Date of Award


Publication Type

Doctoral Thesis

Degree Name



Mechanical, Automotive, and Materials Engineering

First Advisor

Minaker, Bruce


Control, Dynamics, Kinematics, Reconfigurable, Robot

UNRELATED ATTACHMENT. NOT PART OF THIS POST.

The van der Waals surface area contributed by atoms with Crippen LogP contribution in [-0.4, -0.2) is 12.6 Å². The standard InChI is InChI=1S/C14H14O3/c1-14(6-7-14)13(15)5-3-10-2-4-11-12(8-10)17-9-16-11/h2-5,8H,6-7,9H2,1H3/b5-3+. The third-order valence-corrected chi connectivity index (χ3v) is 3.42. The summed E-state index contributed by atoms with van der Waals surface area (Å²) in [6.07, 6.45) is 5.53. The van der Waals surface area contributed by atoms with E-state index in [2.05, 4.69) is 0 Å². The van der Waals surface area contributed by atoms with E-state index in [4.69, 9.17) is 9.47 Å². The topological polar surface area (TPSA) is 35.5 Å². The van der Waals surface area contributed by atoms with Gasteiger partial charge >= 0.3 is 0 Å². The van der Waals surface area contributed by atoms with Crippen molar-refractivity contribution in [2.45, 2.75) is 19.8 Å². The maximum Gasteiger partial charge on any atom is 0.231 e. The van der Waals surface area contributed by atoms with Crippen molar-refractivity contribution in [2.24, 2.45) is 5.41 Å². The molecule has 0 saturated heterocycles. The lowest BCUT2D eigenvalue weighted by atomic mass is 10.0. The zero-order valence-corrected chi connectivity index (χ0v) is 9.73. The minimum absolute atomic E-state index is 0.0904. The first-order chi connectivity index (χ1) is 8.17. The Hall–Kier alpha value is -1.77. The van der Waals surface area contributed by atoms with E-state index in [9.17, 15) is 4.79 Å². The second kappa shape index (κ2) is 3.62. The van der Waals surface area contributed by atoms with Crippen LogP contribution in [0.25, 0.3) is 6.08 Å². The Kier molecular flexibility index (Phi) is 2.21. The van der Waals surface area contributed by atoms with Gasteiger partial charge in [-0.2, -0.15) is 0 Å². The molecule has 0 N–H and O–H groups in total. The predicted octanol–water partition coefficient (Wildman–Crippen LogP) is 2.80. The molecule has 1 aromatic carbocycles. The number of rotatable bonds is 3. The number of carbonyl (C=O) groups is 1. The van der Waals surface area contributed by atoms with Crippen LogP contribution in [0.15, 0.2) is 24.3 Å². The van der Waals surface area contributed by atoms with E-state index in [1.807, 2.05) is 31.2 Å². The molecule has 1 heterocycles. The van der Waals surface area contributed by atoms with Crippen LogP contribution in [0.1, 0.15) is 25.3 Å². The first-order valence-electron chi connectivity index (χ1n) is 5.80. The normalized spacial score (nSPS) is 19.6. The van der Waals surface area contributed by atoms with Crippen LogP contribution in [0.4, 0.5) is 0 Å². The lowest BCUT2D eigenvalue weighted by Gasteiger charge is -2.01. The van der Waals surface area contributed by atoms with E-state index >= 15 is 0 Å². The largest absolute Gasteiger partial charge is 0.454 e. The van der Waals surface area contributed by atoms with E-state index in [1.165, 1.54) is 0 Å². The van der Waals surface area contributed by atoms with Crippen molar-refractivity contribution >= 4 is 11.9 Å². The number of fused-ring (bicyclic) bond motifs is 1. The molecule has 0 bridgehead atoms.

Robots with predefined kinematic structures are successfully applied to accomplish tasks between the robot and the environment. For more sophisticated and future applications, it is necessary to extend the capabilities of robots, and employ them in more complex applications, which generally require accurate and more changeable structural properties during the interaction with the environment. The central focus of this research was to propose a robot with new properties to address the reconfigurability problem, including its feasible solutions using model based control strategies. First, these reconfigurable robots have to combine as many properties of different open kinematic structures as possible and can be used for a variety of applications. The kinematic design parameters, i.e., their Denavit-Hartenberg (D{H) parameters, were modeled to be variable to satisfy any configuration required to meet a specific task. By varying the joint twist angle parameter (a configuration parameter), the presented model is reconfigurable to any desired open kinematic structure, such as Fanuc, ABB and SCARA robots. The joint angle and the offset distance of the D-H parameters are also modeled as variable parameters (a reconfigurable joint). The resulting reconfigurable robot hence encompasses different kinematic structures and has a reconfigurable joint to accommodate any required application in medical technology, space exploration and future manufacturing systems, for example. Second, a methodology was developed to automate model generation for n-DOF Global Kinematic Model (n-GKM). Then, advanced model based control strategies were employed to increase performance as compared to less structured approaches. An algorithm was developed to select a relevant kinematic structural robot configuration for any predefined geometric task. The main contribution of this research is that it combines a kinematic structural design with control design methods to optimize robot capability and performance. This combination has been established by developing an algorithm to select the optimal kinematic structure and the most applicable control approach to perform a predefined geometric task with high tracking performance.